Spotlight on chlorine spills

Chlorine, the poison gas of the First World War, was involved in 181 accidents in the United States in 2009 alone, resulting in 56 injuries, according to a special report from the environmental journalism ngo Environmental Health News. The article reports that there have been hundreds more such accidents over the last decade, resulting in dozens of injuries and at least 13 deaths.

Chlorine is a widely used industrial substance, used at water treatment plants and in all kinds of manufacturing. One of the accidents reported by EHN took place at a recycling plant when workers cut into a tank that was supposed to be empty but which contained chlorine. Another took place at a fruit cannery where tomatoes were washed with chlorine dioxide.

Similar data for Canada is not publically available. GallonDaily is planning to ask the Ontario Ministry of the Environment for data on the number of spills involving release of chlorine which took place in that province over the last decade. We will publish the data if we receive it.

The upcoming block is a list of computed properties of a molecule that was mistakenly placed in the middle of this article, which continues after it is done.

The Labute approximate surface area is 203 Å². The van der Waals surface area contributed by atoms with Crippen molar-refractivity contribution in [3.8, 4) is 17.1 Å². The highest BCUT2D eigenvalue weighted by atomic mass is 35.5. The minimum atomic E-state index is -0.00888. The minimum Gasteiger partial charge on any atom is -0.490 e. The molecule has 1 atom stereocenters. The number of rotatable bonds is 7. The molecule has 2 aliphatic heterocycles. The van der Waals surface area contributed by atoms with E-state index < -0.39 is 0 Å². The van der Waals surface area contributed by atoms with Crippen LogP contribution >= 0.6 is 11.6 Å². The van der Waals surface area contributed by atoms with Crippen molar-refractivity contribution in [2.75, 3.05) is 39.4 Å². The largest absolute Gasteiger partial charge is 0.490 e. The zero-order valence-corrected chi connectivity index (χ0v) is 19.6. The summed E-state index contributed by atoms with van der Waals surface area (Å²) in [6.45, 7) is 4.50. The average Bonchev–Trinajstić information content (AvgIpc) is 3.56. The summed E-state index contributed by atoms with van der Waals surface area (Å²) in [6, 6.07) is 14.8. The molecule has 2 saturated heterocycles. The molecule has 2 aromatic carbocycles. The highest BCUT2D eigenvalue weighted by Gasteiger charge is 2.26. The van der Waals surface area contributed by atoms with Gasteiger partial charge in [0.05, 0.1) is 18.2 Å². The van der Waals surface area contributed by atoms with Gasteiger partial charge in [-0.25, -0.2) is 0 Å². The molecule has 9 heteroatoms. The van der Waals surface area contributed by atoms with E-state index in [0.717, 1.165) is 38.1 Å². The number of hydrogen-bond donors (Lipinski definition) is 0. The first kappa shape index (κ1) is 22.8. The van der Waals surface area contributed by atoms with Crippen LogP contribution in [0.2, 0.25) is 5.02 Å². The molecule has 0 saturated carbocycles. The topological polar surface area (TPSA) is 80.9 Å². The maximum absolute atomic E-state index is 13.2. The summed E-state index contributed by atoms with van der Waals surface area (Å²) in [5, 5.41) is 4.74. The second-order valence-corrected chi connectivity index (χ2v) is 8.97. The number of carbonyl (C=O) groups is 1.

The EHN report is available at http://www.environmentalhealthnews.org/ehs/news/2011/chlorine-accidents/

3 responses

  1. HazMat Experts and Firefighters petition Dow Chemical and Union Pacific for safe rail tank cars transporting gas chlorine. Secondary containment is a necessary improvement that must be implemented. See- PETITION C KIT for First Responders Comments.

  2. HazMat Experts and Firefighters petition Dow Chemical and Union Pacific for safe rail tank cars transportating gas chlorine. Secondary containment is a necessary improvement that must be implemented. See–PETITION C KIT for First Responders Comments.

  3. TOXIC TRAIN SAFETY – A First Responders Petition caused The Chlorine Institute to conduct a five-month study comparing the safety of secondary containment to the chlorine “C”-Kit for chlorine tank cars. The study proved secondary containment to be, by far, the safest technology for containing and preventing releases of chlorine gas. To see secondary containment – search “CHLORTANKER.”

Leave a Reply

Fill in your details below or click an icon to log in:

WordPress.com Logo

You are commenting using your WordPress.com account. Log Out / Change )

Twitter picture

You are commenting using your Twitter account. Log Out / Change )

Facebook photo

You are commenting using your Facebook account. Log Out / Change )

Google+ photo

You are commenting using your Google+ account. Log Out / Change )

Connecting to %s